Inarizushi with toppings
A couple of highlights today. Inarizushi is basically sushi rice stuffed into seasoned abura-age fried tofu wrappers. If you have a Japanese or Korean market nearby, you can often find preseasoned wrappers in the refrigerated section (shaped like rectangles or triangles). Just gently open them up and fill with seasoned sushi rice (cooking tips below). A fun variation on normal inarizushi is to fold down the top edge, stuff with seasoned rice, and top with anything you like. Toppings can be really creative: I’ve seen shrimp, cucumber, ornate food art that makes little characters sitting in the inari “boats”, soboro (fried and seasoned ground meat — think dry Sloppy Joe filling), etc. Think outside the box with this kid favorite!
You can speed up morning sushi or rice ball prep by freezing cooked rice; below I review a couple of Japanese food containers specially designed for freezing and reheating rice in the microwave oven.
Contents of preschooler lunch: Inarizushi stuffed sushi topped with pink sakura denbu and sauteed ground pork and barbecue sauce. Steamed broccoli with vinaigrette, plum tomatoes and grapes round out the meal. Sakura denbu is a sweet powder of ground codfish that’s often used in chirashizushi and children’s bento lunches. Adds a nice shot of pink when you’re packing by color.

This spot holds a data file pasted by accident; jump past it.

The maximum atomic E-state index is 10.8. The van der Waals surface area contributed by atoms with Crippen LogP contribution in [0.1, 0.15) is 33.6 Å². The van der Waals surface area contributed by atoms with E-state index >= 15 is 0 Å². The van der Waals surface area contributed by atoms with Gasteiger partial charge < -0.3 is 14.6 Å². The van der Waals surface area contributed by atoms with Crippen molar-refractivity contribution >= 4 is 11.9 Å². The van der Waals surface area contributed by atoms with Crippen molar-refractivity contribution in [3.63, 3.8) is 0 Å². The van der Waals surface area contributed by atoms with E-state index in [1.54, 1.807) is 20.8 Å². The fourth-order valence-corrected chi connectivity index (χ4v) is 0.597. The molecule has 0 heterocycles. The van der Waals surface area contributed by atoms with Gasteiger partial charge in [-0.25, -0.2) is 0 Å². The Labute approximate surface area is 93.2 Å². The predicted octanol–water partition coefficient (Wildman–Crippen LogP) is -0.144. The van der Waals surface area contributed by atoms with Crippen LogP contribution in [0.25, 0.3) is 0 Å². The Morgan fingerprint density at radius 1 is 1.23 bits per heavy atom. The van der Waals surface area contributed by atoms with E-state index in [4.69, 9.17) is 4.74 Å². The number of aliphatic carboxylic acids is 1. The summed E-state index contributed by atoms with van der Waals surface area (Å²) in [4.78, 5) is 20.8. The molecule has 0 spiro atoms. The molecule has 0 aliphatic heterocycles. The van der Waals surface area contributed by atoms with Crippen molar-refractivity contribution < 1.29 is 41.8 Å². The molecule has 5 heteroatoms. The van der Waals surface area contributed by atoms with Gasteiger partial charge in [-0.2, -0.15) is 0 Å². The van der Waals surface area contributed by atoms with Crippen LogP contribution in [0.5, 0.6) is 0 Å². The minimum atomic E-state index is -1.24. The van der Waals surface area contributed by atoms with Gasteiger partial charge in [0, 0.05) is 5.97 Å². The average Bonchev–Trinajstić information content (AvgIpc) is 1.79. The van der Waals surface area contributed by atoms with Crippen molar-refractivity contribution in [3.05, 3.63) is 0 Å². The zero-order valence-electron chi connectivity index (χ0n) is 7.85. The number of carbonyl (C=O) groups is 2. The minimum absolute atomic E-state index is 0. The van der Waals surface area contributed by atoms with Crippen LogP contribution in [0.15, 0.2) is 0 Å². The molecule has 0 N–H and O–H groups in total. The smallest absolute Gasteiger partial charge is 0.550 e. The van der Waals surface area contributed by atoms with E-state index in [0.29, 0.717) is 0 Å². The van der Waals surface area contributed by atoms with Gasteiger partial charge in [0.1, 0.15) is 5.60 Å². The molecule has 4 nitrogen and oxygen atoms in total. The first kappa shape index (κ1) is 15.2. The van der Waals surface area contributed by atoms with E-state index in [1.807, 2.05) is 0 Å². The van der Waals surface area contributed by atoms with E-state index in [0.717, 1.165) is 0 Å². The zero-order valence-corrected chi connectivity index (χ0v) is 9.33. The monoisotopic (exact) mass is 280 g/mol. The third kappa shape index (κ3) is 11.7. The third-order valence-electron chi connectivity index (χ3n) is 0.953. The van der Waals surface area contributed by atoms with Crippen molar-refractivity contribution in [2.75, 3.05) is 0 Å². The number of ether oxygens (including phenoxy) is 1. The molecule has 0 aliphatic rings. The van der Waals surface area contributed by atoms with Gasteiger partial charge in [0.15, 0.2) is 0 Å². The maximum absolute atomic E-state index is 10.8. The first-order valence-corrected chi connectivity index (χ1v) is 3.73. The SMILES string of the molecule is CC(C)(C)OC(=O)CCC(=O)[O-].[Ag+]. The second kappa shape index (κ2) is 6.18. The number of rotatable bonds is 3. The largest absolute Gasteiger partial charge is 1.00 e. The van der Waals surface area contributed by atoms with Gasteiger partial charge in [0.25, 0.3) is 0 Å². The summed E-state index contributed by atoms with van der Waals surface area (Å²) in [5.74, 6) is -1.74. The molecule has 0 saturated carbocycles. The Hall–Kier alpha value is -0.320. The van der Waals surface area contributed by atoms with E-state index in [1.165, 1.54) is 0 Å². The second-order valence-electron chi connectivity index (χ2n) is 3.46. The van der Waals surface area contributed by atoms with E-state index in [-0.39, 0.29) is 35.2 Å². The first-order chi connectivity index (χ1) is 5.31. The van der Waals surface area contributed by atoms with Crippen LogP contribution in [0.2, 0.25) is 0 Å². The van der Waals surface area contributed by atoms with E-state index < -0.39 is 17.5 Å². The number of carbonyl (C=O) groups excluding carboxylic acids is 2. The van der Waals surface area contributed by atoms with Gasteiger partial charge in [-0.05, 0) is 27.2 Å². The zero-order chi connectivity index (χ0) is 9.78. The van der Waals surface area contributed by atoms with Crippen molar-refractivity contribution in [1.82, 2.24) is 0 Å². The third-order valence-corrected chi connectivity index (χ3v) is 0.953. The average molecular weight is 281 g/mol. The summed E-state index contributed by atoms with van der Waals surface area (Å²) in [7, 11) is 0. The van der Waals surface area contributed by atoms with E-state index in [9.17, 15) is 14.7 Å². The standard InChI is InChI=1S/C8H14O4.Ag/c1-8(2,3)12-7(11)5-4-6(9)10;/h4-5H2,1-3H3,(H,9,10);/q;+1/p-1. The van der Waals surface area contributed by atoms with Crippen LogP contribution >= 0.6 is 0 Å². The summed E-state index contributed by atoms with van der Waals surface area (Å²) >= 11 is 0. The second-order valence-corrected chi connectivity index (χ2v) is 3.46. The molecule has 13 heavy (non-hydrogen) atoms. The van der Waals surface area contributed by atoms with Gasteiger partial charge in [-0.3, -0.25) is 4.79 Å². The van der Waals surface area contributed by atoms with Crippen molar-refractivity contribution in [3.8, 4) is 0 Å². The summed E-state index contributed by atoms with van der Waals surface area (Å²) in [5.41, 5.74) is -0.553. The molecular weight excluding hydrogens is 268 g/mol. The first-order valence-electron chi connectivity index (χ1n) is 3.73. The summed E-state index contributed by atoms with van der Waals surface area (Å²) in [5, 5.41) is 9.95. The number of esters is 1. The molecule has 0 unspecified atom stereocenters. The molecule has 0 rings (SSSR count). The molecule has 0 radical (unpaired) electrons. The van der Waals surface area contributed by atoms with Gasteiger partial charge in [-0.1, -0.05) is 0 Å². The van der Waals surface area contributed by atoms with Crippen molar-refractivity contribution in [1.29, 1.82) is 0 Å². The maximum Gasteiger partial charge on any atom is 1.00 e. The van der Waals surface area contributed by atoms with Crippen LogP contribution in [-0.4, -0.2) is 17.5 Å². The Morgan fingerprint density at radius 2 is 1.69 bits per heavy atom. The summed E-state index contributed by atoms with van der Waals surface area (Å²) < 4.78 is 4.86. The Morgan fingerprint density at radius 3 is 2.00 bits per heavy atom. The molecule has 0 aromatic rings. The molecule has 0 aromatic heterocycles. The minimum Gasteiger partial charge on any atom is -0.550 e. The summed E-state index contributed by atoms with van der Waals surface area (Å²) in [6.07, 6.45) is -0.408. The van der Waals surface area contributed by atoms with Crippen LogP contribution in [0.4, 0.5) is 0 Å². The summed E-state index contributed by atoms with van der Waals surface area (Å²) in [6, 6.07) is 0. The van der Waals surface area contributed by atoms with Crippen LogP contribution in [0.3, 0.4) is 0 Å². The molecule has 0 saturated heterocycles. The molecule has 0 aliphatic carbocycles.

Cooking tip: A common pitfall when making inarizushi is trying to stuff the delicate wrappers with rice bit by bit. This tends to put too much pressure on the tofu skin, leading to tearing. A better way is to wet your hands and form a small football-shaped lump of rice, and then gently insert the whole rice football into the tofu wrapper. Minimal tearing, and less headache for you. Once you’ve made a batch, you can wrap and freeze the inarizushi for later if by some miracle you’re able to keep people in your house from devouring them as quickly as you make them.
Packing: No fancy tricks today. The broccoli went into a reusable silicone baking cup to keep the vinaigrette away from the grapes, and I removed one of the box’s removable subcontainers to make room for the two inarizushi. The lunch is packed in a 360ml Disney Cars bento box, my three-year-old’s current favorite.
Verdict: Big thumbs up. Bug ate everything at preschool, no leftovers. I was a little curious about how he’d do with the two inarizushi as it was the first time I’d topped them with anything for him, but he did fine (gee, is hunger a motivator?).
Gear: I picked up a couple of different kinds of little containers at Daiso (Japanese dollar store with branches worldwide) for freezing and reheating cooked rice. I usually use plastic wrap to make little packets of rice for freezing, but it does take a little time to wrap each packet, and after I reheat the rice I tend to throw away the plastic wrap (bad Biggie!). So when I saw these little containers designed specially for freezing and microwaving rice with the lids on, I was intrigued. The lids of the regular Tupperware-type small food containers that I have all warp and deform in the heat of the microwave, so these Japanese products are designed to avoid that problem. They’re fine for the microwave, but not for direct heat like the toaster oven or stove top. The manufacturers advise against using them to heat food high in oil, fat, sugar or tomato to avoid stains and pitting to the plastic.